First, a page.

Last edited: Jul 10, 2011
  7. navy2016

    navy2016 Member

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    A local BGO is a very good resource. I contacted mine near the end of my sophomore year.
     
  8. Memphis9489

    Memphis9489 Parent

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    True, but ultimately a candidate cannot avoid interacting with their school's Guidance Counselor at some point in the process. There are things that they will have to do for you that your BGO cannot.

    For instance, your BGO cannot mail a sealed copy of your transcript to your senator/congressman.
     
  9. subvet

    subvet Member

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    Hoalike; Sent you a PM. BTW like your name.
     
  10. Rondo

    Rondo New Member

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    There are some really good replies above. Our experience with the guidance counselors were bad. Our sons counselor was very inexperienced in the area of service academies. She has been in her job for over 25 years. We finally had to ask our Congressman's office to send us things directly as we still have not received paperwork that was sent to her in 2006. She actually told our son, that he did not need to take a math class his Sr. year, as it was not needed for admission to USNA. Thankfully we got through to him that math was indeed needed.
    He is now a First class and will be heading back to NAPS to be a Detailer next week.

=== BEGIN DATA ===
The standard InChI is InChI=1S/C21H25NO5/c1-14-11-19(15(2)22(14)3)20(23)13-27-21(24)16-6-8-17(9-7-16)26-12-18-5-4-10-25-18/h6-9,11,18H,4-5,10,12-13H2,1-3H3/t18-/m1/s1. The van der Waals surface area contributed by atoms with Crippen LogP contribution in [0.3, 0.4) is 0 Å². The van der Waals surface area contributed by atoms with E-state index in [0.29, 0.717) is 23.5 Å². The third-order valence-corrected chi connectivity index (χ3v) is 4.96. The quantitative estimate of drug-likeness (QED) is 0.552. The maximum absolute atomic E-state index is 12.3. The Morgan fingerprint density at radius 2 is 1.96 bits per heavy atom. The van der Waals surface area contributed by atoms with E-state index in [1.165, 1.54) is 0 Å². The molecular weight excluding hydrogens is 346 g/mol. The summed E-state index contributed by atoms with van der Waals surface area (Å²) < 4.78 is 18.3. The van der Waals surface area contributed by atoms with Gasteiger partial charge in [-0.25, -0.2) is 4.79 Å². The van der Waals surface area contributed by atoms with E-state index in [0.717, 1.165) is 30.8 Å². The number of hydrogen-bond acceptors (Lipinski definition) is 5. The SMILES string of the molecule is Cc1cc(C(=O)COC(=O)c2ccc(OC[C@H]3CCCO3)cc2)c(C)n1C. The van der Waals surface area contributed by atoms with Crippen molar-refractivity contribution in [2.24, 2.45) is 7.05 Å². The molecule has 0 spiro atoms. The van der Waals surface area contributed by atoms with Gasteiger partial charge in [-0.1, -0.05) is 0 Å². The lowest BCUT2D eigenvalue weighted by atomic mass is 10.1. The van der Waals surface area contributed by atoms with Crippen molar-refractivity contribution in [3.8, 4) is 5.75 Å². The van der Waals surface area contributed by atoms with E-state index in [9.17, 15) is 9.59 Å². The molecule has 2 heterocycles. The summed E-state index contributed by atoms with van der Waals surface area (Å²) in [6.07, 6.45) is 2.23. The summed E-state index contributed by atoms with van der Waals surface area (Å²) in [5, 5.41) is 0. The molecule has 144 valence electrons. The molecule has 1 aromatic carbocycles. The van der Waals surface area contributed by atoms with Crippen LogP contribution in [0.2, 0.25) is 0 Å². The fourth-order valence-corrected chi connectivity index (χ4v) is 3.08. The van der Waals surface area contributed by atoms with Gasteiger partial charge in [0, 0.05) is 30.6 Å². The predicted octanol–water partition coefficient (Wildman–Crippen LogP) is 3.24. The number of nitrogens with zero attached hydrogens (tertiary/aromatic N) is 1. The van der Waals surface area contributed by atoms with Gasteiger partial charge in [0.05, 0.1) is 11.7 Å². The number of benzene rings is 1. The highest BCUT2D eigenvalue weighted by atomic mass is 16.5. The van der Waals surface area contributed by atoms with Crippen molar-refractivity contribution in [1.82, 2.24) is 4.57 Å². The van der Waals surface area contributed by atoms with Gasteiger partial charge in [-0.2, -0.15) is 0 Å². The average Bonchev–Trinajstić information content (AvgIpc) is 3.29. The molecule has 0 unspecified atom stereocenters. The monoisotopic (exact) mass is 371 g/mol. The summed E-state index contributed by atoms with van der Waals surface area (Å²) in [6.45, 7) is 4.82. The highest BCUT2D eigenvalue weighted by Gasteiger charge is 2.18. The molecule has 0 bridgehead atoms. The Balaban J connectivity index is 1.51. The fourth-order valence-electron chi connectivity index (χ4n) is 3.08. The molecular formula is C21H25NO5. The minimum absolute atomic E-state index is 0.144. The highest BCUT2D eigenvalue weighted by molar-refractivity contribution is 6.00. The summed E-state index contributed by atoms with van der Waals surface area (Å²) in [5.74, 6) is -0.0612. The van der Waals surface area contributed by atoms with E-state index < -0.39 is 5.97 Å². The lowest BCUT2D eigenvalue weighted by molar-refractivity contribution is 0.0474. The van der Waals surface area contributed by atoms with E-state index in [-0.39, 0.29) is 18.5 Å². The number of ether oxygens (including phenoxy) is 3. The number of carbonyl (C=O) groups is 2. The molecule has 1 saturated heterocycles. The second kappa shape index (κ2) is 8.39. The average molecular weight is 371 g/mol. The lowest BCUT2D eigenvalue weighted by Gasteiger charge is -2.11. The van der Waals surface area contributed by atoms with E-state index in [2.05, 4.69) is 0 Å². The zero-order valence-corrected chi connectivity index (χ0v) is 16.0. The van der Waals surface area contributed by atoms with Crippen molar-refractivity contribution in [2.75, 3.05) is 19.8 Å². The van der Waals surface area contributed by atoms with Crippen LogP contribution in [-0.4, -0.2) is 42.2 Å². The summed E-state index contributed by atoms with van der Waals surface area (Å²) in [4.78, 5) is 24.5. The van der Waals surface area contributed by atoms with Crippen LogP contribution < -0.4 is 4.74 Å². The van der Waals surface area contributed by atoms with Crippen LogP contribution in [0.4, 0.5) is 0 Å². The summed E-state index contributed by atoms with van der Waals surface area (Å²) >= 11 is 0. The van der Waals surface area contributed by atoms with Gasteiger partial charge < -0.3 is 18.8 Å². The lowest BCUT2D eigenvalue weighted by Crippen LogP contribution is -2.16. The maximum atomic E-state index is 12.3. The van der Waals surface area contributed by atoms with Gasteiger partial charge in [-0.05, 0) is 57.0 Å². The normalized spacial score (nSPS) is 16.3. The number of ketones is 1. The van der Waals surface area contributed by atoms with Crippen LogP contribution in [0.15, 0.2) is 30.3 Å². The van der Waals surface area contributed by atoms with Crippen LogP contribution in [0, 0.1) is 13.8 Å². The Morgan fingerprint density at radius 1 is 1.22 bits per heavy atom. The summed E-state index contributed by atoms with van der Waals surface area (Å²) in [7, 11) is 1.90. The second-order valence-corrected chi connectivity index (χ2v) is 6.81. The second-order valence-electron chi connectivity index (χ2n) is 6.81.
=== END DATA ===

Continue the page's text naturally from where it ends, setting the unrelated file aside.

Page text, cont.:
Rondo
     
  11. jtoye

    jtoye NAPS '12 appointee

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    :eek:
     
  12. 1964BGO

    1964BGO Member

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    Given that there frequently is a chance that one is going to encounter a counselor who either is unfamiliar with the SA procedures, anti-military, or just plain inept, I recommend that parents get involved early if a candidate hits a wall with the counselor. I would expect the first parental encounter be with the counselor showing support for the candidate, if that fails to produce co-operation, the next encounter should be with the principal, and the next with the superintendent/school board. It is a sad state that some counselors put their personal biases before the interests of the students they are supposed to be guiding, but it does happen.
     
  13. blackhawkmom

    blackhawkmom Member

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    Been there done that. You and only you (if you are not in an area that has a lot of applicants and a military base near by) will have to do 95% of the process. Stay on top of all deadlines ---send requests to everyone three weeks before you have to have them in. Push your AD and guidance counselor every day to help you. Deadlines will make or break your application. From medical papers to signed activities and transcripts they have got to support you and they will more than likely be clueless. Email and copy all request to your guidance counselor,principal and school superintendent. Don't be afraid to be aggressive if this its what you want. Your BGO will help you trust them and listen to everything they tell you. Best of LUCK!!
     
  14. AikiBudo

    AikiBudo Member

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  15. JettAirliner

    JettAirliner USNA Appointee 2016

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    It's all on us, I'm afraid. I know my counselor and BGO everyone else is super helpful, but I've had to organize a good group of people and make sure they all follow the instructions. Happens when you want everything done early, and I suppose that's kind of the point of the process... Doesn't make it easier, though.